Kenosis as related to God’s sovereignty states that God created ex nihilo but then ‘emptied’ himself, in the same way Christ ‘emptied’ Himself to become the Incarnation as stated in Philippians 2:5-11.[1] By God emptying (or limiting) Himself  “…the kenotic view of creation…allows creatures their part in bringing about the future…acts of the creaturely other…[and so] are allowed to happen, although they are not in accord with God’s benevolent will.”[2]  I would argue that creation has freedom within limits set by God, what Thomas Aquinas described as the esse of all creatures.

I like the way Paul Ewart descibes God’s use of chaos:  “Chance operates to maintain unpredictability [from the human perspective] and to prevent us from controlling God”. [1] In other words, chance and chaos are at work giving God’s creation the true freedom needed to develop on its own, whether through genetic mutations, plate tectonics, or weather systems. God is still immanent; the presence of chance and chaos are not mutually exclusive from an immanent and relational God.

I realize this is just touching the tip of the ice berg, but I hope it begins to address your question a bit. I may sound like a politician but that is not my intent. My intention is to dialogue honestly with these issues. I’m not actually interested in “hedging my bets”, just gracious, open discussions as we all seek to reconcile our faith with our reason.

I appreciate your questions!

[1] Boyd, The Causality Distinction, Kenosis, and a Middle Way: Aquinas and Polkinghorne on Divine Action, 396.

[2] Polkinghorne, John C. Faith, Science, and Understanding (New Haven: Yale University Press, 2000), 126.

[3]  Ewart, Paul. The Necessity of Chance: Randomness, Purpose and the Sovereignty of God. Science & Christian Belief, Vol. 21, No. 2, 116-117.

 


Chip - #76345

February 5th 2013

Hi Eric.  A couple responses

Kenosis as it relates to Jesus’ emptying of himself, has a particular justification (ie, his identification with sinful people and his submission to the Father among others), and is clearly explained in the text of Phil 2. But this text doesn’t speak to the issue of creation at all. If you’re going to make this argument, what’s the biblical support for it?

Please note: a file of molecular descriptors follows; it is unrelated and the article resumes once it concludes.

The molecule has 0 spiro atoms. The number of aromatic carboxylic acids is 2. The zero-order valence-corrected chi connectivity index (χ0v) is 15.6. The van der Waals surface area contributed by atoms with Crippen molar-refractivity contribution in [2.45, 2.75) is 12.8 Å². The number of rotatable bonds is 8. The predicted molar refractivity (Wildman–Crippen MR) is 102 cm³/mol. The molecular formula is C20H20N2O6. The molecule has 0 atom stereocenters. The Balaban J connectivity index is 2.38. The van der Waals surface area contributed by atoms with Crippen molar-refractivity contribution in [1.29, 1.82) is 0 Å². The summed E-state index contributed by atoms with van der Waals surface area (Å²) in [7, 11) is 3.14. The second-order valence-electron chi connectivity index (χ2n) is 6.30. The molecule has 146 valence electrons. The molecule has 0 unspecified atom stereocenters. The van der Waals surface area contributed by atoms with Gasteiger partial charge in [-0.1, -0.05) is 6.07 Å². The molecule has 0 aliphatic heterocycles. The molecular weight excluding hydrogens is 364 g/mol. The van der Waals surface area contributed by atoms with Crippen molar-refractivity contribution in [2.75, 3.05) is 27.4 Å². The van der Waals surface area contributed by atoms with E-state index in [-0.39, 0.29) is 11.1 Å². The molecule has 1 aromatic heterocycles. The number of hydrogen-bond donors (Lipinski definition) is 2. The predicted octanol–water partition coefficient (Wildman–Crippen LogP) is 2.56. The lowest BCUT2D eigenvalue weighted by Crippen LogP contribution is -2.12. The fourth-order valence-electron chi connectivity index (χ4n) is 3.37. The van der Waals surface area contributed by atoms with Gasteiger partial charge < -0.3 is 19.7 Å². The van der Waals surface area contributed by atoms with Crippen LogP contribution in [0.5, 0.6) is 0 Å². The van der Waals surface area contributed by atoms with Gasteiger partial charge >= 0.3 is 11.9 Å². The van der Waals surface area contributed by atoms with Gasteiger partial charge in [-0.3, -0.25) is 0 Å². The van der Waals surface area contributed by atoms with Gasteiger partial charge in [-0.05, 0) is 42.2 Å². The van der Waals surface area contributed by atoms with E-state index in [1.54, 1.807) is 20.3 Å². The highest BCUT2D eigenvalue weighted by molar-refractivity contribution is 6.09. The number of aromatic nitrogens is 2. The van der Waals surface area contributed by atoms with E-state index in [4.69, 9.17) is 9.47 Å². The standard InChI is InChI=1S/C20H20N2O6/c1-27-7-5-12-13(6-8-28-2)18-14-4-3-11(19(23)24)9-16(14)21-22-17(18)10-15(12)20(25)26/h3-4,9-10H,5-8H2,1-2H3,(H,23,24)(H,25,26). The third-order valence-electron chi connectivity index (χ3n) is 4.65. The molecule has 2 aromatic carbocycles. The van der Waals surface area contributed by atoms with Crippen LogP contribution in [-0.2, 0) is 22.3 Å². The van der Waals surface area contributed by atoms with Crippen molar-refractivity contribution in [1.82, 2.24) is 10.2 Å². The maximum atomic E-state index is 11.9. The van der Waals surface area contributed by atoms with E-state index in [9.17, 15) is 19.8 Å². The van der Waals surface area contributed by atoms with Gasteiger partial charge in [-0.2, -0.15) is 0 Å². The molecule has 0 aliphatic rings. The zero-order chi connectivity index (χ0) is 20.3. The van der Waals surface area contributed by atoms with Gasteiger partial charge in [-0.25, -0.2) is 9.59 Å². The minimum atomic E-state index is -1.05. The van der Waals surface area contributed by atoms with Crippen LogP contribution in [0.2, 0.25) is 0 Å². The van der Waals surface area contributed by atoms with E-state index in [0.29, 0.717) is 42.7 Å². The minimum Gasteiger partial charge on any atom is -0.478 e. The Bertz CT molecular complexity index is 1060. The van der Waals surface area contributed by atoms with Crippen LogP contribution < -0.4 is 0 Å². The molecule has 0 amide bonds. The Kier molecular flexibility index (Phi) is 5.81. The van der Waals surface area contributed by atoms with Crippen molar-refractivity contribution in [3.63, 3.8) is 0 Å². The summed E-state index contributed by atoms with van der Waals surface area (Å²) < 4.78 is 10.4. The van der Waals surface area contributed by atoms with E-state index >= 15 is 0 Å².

If creation “developed on its own,” is it your view that humankind also developed on its own?  If not, what did God actually do?  Seems to me that the more common name for the view in which God exists (even if he’s “immanent”) but creation develops on its own is deism, but perhaps I misunderstand you.

Finally, the Ewart quotation.  If chance only seems to be chance to those of us subject to a “human perspective,” how is it that Ewart’s not subject to this weakness that afflicts the rest of us? Furthermore, if chaos is used by God, if it only looks like chance, then we didn’t really develop “on our own” after all.  God was engaged and acting; he was just covering his tracks as he went.  Of course, it all makes sense when we come to understand that such was invoked to “prevent us from controlling God.”   You’ll have to forgive the depth of my cynicism here, but I have little patience for nonsense couched in the rhetoric of the academy and passed off as wisdom.


Eric Kretschmer - #76347

February 5th 2013

Hi Chip, 

First, I want to make sure we are both pursuing the same thing - truth without comprimising scripture or treating lightly what we observe in the natural world which may on the surface seem to be ” nonsense couched in the rhetoric of the academy”. I believe these discussions are crucial in attempting to better understand the universe we live in. I will also be te first admit that I do not see myself as a “high scholar” but someone honestly trying to gain a more accurate picture of how God may (or may not) act in our lives and universe, taken form the Bible and the world around us.

Like I mentioned above I was only hitting the very tip of the iceberg through this forum. The definition of Kenosis goes beyond Chrsit’s emptying Himself as stated in the Phillipians passage. It is understood as an emptying and a filling - for Christ it was the emptying of the Divine and filling of the humanity. I know it can seem like a form of deism, which is why I mentioned the limits (or esse) in my repsonse to you, in which creation develops on it’s own within limits. Related to God’s creative acts, it is seen as God’s act of self-limiting His divine control over every variable in nature (emptying) to allow for irrevocaible freedom, whether discussing genetic mutations or human action. And again - all within parameters (esse) set initially by God. That is not to say God cannot revoke our freedom (e.g. Pharoh) or intervene whenever He chooses, but I am speaking about what is normative.

There is freedom within created boundaries, which appear as “chaos” or “random chance” from our perspective, but God has created bounds in which these processes operate. A good example can be observed in the field of Genetics when discussing Standing Allelic Variation. Random chance mutations occur as well as environmental forces which can trigger alleles that were ‘dormant’ to suddenly begin expressing themselves. We also see God limiting Himself from judging evil on a global level after the Flood in Genesis, tying His own hands behind His back, so to speak, in order to allow his creatures to freely act, though much more evil would ensue.